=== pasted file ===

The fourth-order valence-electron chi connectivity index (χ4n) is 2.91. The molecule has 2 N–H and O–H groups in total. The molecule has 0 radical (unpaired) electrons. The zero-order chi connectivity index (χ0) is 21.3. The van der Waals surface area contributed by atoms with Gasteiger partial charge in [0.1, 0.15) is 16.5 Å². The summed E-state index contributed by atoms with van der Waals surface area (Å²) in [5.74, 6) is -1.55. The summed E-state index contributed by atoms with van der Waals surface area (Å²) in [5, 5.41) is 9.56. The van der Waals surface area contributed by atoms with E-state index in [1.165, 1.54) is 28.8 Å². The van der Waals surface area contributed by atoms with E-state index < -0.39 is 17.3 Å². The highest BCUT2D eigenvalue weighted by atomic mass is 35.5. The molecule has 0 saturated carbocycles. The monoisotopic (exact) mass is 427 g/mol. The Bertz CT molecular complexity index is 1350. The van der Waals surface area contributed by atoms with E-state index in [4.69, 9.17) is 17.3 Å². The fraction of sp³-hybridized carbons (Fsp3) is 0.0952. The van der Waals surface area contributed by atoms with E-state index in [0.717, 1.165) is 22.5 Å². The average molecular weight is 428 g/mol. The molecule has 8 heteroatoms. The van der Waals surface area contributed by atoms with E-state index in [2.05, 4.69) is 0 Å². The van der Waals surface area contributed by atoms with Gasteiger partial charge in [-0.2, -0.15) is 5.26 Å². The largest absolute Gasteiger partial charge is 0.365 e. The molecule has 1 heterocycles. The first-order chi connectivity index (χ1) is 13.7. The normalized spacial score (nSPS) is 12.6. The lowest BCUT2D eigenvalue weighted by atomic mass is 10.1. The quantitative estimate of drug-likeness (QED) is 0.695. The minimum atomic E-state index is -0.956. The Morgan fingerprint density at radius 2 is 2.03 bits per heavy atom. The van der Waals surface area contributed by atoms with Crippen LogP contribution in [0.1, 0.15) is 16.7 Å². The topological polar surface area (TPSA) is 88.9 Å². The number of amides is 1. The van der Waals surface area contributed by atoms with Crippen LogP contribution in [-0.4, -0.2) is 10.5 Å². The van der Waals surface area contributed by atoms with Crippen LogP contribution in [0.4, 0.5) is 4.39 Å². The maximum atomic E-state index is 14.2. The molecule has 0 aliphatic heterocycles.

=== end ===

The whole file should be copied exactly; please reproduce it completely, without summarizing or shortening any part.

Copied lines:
The fourth-order valence-electron chi connectivity index (χ4n) is 2.91. The molecule has 2 N–H and O–H groups in total. The molecule has 0 radical (unpaired) electrons. The zero-order chi connectivity index (χ0) is 21.3. The van der Waals surface area contributed by atoms with Gasteiger partial charge in [0.1, 0.15) is 16.5 Å². The summed E-state index contributed by atoms with van der Waals surface area (Å²) in [5.74, 6) is -1.55. The summed E-state index contributed by atoms with van der Waals surface area (Å²) in [5, 5.41) is 9.56. The van der Waals surface area contributed by atoms with E-state index in [1.165, 1.54) is 28.8 Å². The van der Waals surface area contributed by atoms with E-state index < -0.39 is 17.3 Å². The highest BCUT2D eigenvalue weighted by atomic mass is 35.5. The molecule has 0 saturated carbocycles. The monoisotopic (exact) mass is 427 g/mol. The Bertz CT molecular complexity index is 1350. The van der Waals surface area contributed by atoms with E-state index in [4.69, 9.17) is 17.3 Å². The fraction of sp³-hybridized carbons (Fsp3) is 0.0952. The van der Waals surface area contributed by atoms with E-state index in [0.717, 1.165) is 22.5 Å². The average molecular weight is 428 g/mol. The molecule has 8 heteroatoms. The van der Waals surface area contributed by atoms with E-state index in [2.05, 4.69) is 0 Å². The van der Waals surface area contributed by atoms with Gasteiger partial charge in [-0.2, -0.15) is 5.26 Å². The largest absolute Gasteiger partial charge is 0.365 e. The molecule has 1 heterocycles. The first-order chi connectivity index (χ1) is 13.7. The normalized spacial score (nSPS) is 12.6. The lowest BCUT2D eigenvalue weighted by atomic mass is 10.1. The quantitative estimate of drug-likeness (QED) is 0.695. The minimum atomic E-state index is -0.956. The Morgan fingerprint density at radius 2 is 2.03 bits per heavy atom. The van der Waals surface area contributed by atoms with Crippen LogP contribution in [0.1, 0.15) is 16.7 Å². The topological polar surface area (TPSA) is 88.9 Å². The number of amides is 1. The van der Waals surface area contributed by atoms with Crippen LogP contribution in [-0.4, -0.2) is 10.5 Å². The van der Waals surface area contributed by atoms with Crippen LogP contribution in [0.4, 0.5) is 4.39 Å². The maximum atomic E-state index is 14.2. The molecule has 0 aliphatic heterocycles.